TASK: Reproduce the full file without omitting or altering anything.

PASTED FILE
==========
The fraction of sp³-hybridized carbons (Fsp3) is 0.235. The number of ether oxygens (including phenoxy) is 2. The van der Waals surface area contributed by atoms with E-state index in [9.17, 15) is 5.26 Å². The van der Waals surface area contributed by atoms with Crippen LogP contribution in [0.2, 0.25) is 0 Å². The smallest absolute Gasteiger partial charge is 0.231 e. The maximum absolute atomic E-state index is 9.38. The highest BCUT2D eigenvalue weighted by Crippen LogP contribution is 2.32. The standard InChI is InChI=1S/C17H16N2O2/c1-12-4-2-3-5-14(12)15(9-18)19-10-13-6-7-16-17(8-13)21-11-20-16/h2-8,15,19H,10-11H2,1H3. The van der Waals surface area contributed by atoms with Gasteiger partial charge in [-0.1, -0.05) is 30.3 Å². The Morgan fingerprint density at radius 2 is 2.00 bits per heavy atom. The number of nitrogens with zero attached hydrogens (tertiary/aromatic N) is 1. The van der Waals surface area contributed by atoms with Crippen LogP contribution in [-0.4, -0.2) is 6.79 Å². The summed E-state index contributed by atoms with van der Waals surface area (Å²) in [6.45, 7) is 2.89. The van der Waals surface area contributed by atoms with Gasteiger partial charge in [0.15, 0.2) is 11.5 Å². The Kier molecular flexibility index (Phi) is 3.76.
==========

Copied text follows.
The fraction of sp³-hybridized carbons (Fsp3) is 0.235. The number of ether oxygens (including phenoxy) is 2. The van der Waals surface area contributed by atoms with E-state index in [9.17, 15) is 5.26 Å². The van der Waals surface area contributed by atoms with Crippen LogP contribution in [0.2, 0.25) is 0 Å². The smallest absolute Gasteiger partial charge is 0.231 e. The maximum absolute atomic E-state index is 9.38. The highest BCUT2D eigenvalue weighted by Crippen LogP contribution is 2.32. The standard InChI is InChI=1S/C17H16N2O2/c1-12-4-2-3-5-14(12)15(9-18)19-10-13-6-7-16-17(8-13)21-11-20-16/h2-8,15,19H,10-11H2,1H3. The van der Waals surface area contributed by atoms with Gasteiger partial charge in [-0.1, -0.05) is 30.3 Å². The Morgan fingerprint density at radius 2 is 2.00 bits per heavy atom. The number of nitrogens with zero attached hydrogens (tertiary/aromatic N) is 1. The van der Waals surface area contributed by atoms with Crippen LogP contribution in [-0.4, -0.2) is 6.79 Å². The summed E-state index contributed by atoms with van der Waals surface area (Å²) in [6.45, 7) is 2.89. The van der Waals surface area contributed by atoms with Gasteiger partial charge in [0.15, 0.2) is 11.5 Å². The Kier molecular flexibility index (Phi) is 3.76.